Dad and stepdaughter retaliate
A MAN and his stepdaughter pleaded guilty in Gympie Magistrates Court yesterday to eight counts of wilful damage in the form of graffiti throughout Gympie's CBD on January 3.
The court heard Jason Wayne Tonking, 39 and Courtney Jayne More, 17, of Ray St, wrote offensive words on a Mary St hair salon, two bus shelters, a glass door, a sign, a car park wall and two other walls on buildings including the Post Office, the Bank of Queensland, the Red Cross thrift store and the Stock Exchange pawnbrokers.
In committing the offence, Tonking breached a probation order that was issued on September 22, 2011.
Police prosecutor Senior Constable Lisa Manns said CCTV footage was used to identify More and that the complainant suffered "a great deal of stress" as a result of the graffiti.
Snr Const Manns went on to say More had admitted to seven of the charges while her stepfather acted as lookout and he was the scribe for one of the offences.
Duty solicitor Leanne Gordon said More had once been friends with the complainant and believed the complainant had been guilty of leaving More's name and phone number at a service station at Curra.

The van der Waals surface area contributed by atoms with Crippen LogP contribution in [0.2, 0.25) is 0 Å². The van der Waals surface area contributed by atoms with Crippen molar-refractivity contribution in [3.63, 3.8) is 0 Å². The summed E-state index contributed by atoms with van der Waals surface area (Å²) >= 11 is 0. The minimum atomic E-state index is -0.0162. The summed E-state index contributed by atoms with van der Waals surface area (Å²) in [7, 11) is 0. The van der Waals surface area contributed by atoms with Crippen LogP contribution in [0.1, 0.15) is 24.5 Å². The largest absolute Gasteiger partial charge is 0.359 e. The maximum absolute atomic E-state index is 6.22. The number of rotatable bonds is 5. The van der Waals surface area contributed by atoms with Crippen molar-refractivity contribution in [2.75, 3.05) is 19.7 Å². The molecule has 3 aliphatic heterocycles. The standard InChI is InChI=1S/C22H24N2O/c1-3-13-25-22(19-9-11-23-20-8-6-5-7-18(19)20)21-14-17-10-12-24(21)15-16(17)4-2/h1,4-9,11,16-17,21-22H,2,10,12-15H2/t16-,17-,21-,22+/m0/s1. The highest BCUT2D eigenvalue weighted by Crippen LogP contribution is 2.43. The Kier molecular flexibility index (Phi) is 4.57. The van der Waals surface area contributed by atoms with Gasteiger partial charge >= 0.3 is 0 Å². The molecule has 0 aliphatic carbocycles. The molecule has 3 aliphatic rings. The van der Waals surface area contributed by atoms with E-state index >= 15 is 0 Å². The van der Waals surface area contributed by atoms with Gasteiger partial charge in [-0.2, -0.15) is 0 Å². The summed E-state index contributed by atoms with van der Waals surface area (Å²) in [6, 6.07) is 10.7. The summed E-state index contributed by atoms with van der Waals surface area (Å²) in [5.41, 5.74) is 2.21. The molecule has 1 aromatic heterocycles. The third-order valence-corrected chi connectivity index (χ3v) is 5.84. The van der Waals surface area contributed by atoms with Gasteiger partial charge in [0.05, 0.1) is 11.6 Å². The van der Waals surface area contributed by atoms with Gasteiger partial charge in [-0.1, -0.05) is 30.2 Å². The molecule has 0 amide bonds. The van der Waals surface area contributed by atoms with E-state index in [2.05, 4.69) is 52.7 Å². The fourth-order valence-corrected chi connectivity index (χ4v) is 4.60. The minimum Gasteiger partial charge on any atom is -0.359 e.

Snr Const Manns objected, saying the name and phone number graffiti which Ms Gordon had photos of and handed up as evidence, was not proof the complainant had been the perpetrator.
Ms Gordon agreed it was not proof but it "goes to my client's motivation".
"Two wrongs to not make a right," she said, adding that Tonking had tried to talk More out of it but he did not want her going out at night.
Ms Gordon submitted that community service would be appropriate for the offences as it meant her clients could "give back to the community for no reward".
"At the end of the day it caused the complainant distress and damage to the community."
In sentencing, Magistrate Maxine Baldwin she was "somewhat surprised" that Tonking let himself get involved in a dispute between children, as that was what got him placed on probation last year.
Tonking was sentenced to complete 100 hours community service for the wilful damage offences and fined $200 for the breach which was converted to a further 10 hours community service.
Mrs Baldwin told More that she had to learn a better way of dealing with problems as Tonking was not always going to be around for the rest of her life.
"If people want to do things and say things about you, by reacting, they get out of you what they wanted," she said.
"You cannot go to that level.
"You must respect yourself.
"I know it's a big ask and hard for young people.
"You have to work out how to ignore the horrible people in the world."
More was placed on a bond to be of good behaviour for six months with a recognisance of $300 for the first offence and ordered to complete 60 hours community service for the remaining seven offences.
No conviction was recorded against her.